Saudi Arabia interested in Israel normalisation deal after war

No Content

  • Published
    1 hour ago
File photo showing Palestinian Foreign Minister Riyad al-Malki (L) and Saudi Foreign Minister Prince Faisal bin Farhan (R) sitting beside each other at a meeting of the UN Security Council in New York (29 November 2023)Image source, Reuters

Saudi Arabia’s ambassador to the UK says it is interested in normalising relations with Israel after the war in Gaza, but that any deal must lead to the creation of a Palestinian state.

Prince Khalid bin Bandar told the BBC a pact was “close” when the the kingdom paused US-brokered talks after Hamas’s deadly attacks on Israel on 7 October.

Saudi Arabia still believed in establishing ties with Israel despite the “deplorable” casualty figures in Gaza, he said, but it would not “come at the cost of the Palestinian people”.

The ambassador also warned that there was a “failure of humanity” over Gaza, with the international community not doing enough to end the fighting.

He also said he would like to see the UK “moderate it’s position” and “treat Israel the same way it treats everyone else”. “The blind spot towards Israel is a real problem because it provides a blind spot to peace,” he added.

Saudi Arabia is a leader of the Arab and Islamic world. It has never formally recognised Israel since its creation in 1948, and a deal normalising ties would represent a major breakthrough for the Jewish state.

In late September, Saudi Arabia’s de facto ruler had declared in a US television interview that “every day we get closer” to an agreement.

While Crown Prince Mohammed bin Salman said the Palestinian issue was “very important” and that any agreement would have to “ease the life of the Palestinians”, he did not declare that it would be dependent on advances towards the creation of an independent Palestinian state.

The public position of Palestinian leaders is that they will reject outright a deal if it does not leave them with a state, but earlier that month officials had said they were privately demanding a cash boost and more control of land in the occupied West Bank in return for engaging with the US-backed Saudi-Israel process.

Saudi officials reportedly asked the US to pause the three-way discussions a few days after the 7 October attacks, in which about 1,300 people were killed and 240 others taken hostage by hundreds of Hamas gunmen who infiltrated southern Israeli communities from Gaza.

Gaza’s Hamas-run health ministry says more than 23,200 people have been killed in the territory during the military campaign that Israel subsequently launched with the aim of destroying Hamas.

After meeting Crown Prince Mohammed on Monday, US Secretary of State Antony Blinken told reporters he had brought up the subject of normalisation.

“There’s a clear interest here in pursuing that,” he said. “But it will require that the conflict end in Gaza, and it will also clearly require that there be a practical pathway to a Palestinian state.”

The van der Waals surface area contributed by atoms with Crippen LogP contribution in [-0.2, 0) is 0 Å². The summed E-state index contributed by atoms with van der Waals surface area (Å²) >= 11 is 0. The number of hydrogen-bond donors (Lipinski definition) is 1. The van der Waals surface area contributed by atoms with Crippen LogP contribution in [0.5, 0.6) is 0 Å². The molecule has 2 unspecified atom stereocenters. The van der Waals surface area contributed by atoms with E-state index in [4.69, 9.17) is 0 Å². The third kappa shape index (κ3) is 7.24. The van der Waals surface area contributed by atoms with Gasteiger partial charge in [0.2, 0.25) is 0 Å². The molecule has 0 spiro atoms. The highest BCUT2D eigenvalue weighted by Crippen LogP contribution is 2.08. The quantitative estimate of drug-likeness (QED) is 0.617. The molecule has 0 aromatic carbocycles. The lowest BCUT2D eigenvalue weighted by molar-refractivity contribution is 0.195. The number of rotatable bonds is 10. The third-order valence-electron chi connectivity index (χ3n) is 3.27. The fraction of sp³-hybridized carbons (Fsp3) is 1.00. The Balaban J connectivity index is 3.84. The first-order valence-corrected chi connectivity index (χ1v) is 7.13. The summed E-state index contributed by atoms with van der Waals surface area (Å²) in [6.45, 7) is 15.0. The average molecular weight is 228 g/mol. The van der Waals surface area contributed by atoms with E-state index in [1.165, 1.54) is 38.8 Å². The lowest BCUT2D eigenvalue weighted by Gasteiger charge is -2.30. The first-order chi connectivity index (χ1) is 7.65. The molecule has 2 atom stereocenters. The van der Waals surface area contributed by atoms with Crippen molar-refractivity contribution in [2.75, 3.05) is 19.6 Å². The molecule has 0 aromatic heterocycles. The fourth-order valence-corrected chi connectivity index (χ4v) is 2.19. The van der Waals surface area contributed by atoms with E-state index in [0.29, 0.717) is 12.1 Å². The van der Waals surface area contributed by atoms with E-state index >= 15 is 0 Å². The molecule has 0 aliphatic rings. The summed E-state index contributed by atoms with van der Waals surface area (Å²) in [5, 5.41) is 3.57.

In an interview with the BBC’s Today programme on Tuesday, the Saudi ambassador in London confirmed that “absolutely there is interest” among his country’s leaders for an agreement.

“[A deal] was close, there is no question. For us, the final end point definitely included nothing less than an independent state of Palestine. So, while we still – going forward after 7 October – believe in normalisation, it does not come at the cost of the Palestinian people,” Prince Khalid said.

He added: “We were close to normalisation, therefore close to a Palestinian state. One doesn’t come without the other. The sequencing, how it is managed, that is what was being discussed.”

US Secretary of State Antony Blinken (L) and Saudi Crown Prince Mohammed bin Salman in a tent at al-Ula, in Saudi Arabia (8 January 2024)

Image source, Reuters

Asked if Saudi Arabia saw Hamas – which is proscribed as a terrorist organisation by Israel, the US, UK and other Western countries – as part of that future Palestinian state, Prince Khalid said it “requires a lot of thought”.

“There is always room for change if you have optimism and hope. But when there is a conflict the first thing you have to recognise is that both sides have lost,” he added.

“The problem that we have today with the current government in Israel is there is an extreme, absolutist perspective which does not work to achieve compromise and therefore you are never going to end the conflict.”

He did not elaborate, but two far-right Israeli ministers were denounced by the US after they recently called for Palestinians to be resettled outside Gaza.

Prince Khalid also warned that there was a risk of radicalisation as a result of the war, which has not only left many thousands of civilians dead in Gaza but also caused widespread devastation and a deep humanitarian crisis.

“The unprecedented level of the violence that has been carried out by both sides – but in particular by what is meant to be a responsible state in Israel – over the past three months, I don’t think I have seen anything like it in my life,” he said. “The numbers are deplorable, absolutely deplorable.”

“That is going to create a lack of hope amongst not just the Palestinian people, but disaffected people [across the world]. All see a failure of humanity in what is happening, because nobody has done anything to stop it. Efforts are being made, but it is not enough.”

This post was originally published on this site

Similar Posts